MMoCA / Doug Fath
Midvale Elementary School students study art from MMoCA's collection right in their school.
"There really is no wrong way to do it."
That's how Madeline, age 13, describes creating artwork. She and her classmates at Prairie View Middle School in Sun Prairie are honing their artistic skills by participating in the Madison Museum of Contemporary Art's Art on Tour program.
MMoCA offers a unique opportunity to students and their art teachers -- actual pieces from the permanent collection are installed in the school and studied, with lesson plans offered through the museum's website. Schools apply for the program and are chosen if they meet criteria for ideal climate control, security and light levels.
Currently MMoCA is working with nine area elementary and middle schools for a three-year period.
The program started when the former Madison Art Center was closed in 2004 while the new museum was under construction. Art on Tour was revived in 2013 thanks to a grant from the National Endowment for the Arts.
Sheri Castelnuovo, MMoCA's curator of education, notes the benefits of the program she fostered.
"A school visit [to the museum] typically lasts a little over an hour, that's all. And the students are seeing a lot of things quickly," says Castelnuovo. "Through the program, the kids can really get to know the work and think about it. They can live with it for a period of time that is impossible on a school field trip."
Each year, an art teacher from each participating school chooses a month for the art to be installed in the school. The artwork fits a particular theme, with a new theme every year. This year, it's "When and Where Is It? Time and Place in Art."
Stefanie Kuehn, an art teacher at Prairie View Middle School, believes the Art on Tour pieces have inspired increased introspection and attention to detail among her students.
Students study the pieces through class discussions, completing sketches and writing papers; ultimately, they create a final art project. Many find contemplating the art on site extremely helpful, says Kuehn.
Art on Tour culminates with an annual reception at the museum in which a few students are selected by their art teachers to show their final pieces.
"It's amazing to see what the kids have done and how they have interpreted the art and the themes that have been featured. It's wonderful for us to see that," says Castelnuovo.
At a time when many schools have small budgets for their art programs, Art on Tour underlines the importance of the arts for education overall.
Art is not just enhancement, says Doug Marschalek, professor of art education at UW-Madison. "We can think of learning as a three-legged stool, where two legs are words and numbers, while the arts compose the third leg," says Marschalek. "The arts are essential to human development because they engage children in multiple aspects of learning simultaneously."
According to research from Americans for the Arts, students who participate in arts programs at least three times per week are four times more likely to be recognized for academic achievement. Arts advocates also stress that children who learn about art are more likely to participate in school science fairs, win awards for school attendance and be elected to class office.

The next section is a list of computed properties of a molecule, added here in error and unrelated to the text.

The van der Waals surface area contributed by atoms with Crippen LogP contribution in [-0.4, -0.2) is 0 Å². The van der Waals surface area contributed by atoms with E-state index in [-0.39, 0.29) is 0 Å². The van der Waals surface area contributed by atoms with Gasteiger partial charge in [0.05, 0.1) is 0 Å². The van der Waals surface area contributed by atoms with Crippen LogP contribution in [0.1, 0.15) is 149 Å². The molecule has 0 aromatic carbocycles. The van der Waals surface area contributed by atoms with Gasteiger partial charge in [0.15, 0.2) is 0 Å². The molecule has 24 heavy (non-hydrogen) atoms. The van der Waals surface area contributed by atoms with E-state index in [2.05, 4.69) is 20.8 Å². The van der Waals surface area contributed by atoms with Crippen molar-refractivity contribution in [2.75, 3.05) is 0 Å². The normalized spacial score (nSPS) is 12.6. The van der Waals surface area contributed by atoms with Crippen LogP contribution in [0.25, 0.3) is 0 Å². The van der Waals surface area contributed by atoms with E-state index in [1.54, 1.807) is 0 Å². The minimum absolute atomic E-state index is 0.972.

Arts also boost self-esteem. "There is not one right answer in the arts. There are many, and this is empowering to children," says Marschalek.
Kuehn believes Art on Tour has had a positive effect on her students. "Many of my assignments are open-ended and have places for students who are overachievers and students who are struggling. A student can feel as if his voice is heard through visual communication. Art gives kids a sense of belonging, expression and accomplishment."
Madeline, whose work was chosen to appear in this year's reception at MMoCA, feels that Art on Tour was a great program for her and her classmates. Art, she explains "is very open-ended, and there are no rules. Whether it's on a canvas, using multimedia or simply on plain white paper, you're free to create whatever you want."
If your child is not enrolled in a school that participates in Art on Tour or doesn't have a strong art program, Castelnuovo recommends planning a trip to MMoCA.
"We have a lot of learning resources for families at the museum that are drop-in based, such as the Art Pack, a guide for interacting with the museum's art. While some pre-visit prep work with the museum's website will be helpful, it's not crucial.
"Even if you feel as if you don't have the knowledge to talk about the art itself," says Castelnuovo, "You and your children can just explore the museum with our resources."
Madison Museum of Contemporary Art
227 State St., 608-257-0158, mmoca.org
MMoCA offers many programs for children in addition to Art on Tour, including ArtZone, mini-Museum, Kids' Art Adventures, Art Cart, Art Cart EXTRA! and a Girl Scout program. The museum's Young at Art exhibition of artwork from local students is scheduled for spring 2015.